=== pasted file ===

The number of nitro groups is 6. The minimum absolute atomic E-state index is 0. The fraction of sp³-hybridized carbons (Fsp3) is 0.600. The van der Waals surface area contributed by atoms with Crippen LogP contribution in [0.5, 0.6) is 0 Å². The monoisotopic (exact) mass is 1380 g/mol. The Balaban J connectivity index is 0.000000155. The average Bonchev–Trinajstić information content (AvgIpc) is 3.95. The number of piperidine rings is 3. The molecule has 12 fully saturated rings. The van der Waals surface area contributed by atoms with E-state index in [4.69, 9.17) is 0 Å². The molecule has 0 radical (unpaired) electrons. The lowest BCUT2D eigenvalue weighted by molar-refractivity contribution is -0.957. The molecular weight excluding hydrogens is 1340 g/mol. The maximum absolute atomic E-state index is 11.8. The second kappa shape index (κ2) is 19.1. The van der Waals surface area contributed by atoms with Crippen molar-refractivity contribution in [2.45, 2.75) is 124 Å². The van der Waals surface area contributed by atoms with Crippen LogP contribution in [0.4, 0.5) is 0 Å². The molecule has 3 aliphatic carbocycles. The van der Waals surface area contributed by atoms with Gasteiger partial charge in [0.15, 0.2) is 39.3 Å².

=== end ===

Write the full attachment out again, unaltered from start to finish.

The number of nitro groups is 6. The minimum absolute atomic E-state index is 0. The fraction of sp³-hybridized carbons (Fsp3) is 0.600. The van der Waals surface area contributed by atoms with Crippen LogP contribution in [0.5, 0.6) is 0 Å². The monoisotopic (exact) mass is 1380 g/mol. The Balaban J connectivity index is 0.000000155. The average Bonchev–Trinajstić information content (AvgIpc) is 3.95. The number of piperidine rings is 3. The molecule has 12 fully saturated rings. The van der Waals surface area contributed by atoms with E-state index in [4.69, 9.17) is 0 Å². The molecule has 0 radical (unpaired) electrons. The lowest BCUT2D eigenvalue weighted by molar-refractivity contribution is -0.957. The molecular weight excluding hydrogens is 1340 g/mol. The maximum absolute atomic E-state index is 11.8. The second kappa shape index (κ2) is 19.1. The van der Waals surface area contributed by atoms with Crippen molar-refractivity contribution in [2.45, 2.75) is 124 Å². The van der Waals surface area contributed by atoms with Crippen LogP contribution in [0.4, 0.5) is 0 Å². The molecule has 3 aliphatic carbocycles. The van der Waals surface area contributed by atoms with Gasteiger partial charge in [0.15, 0.2) is 39.3 Å².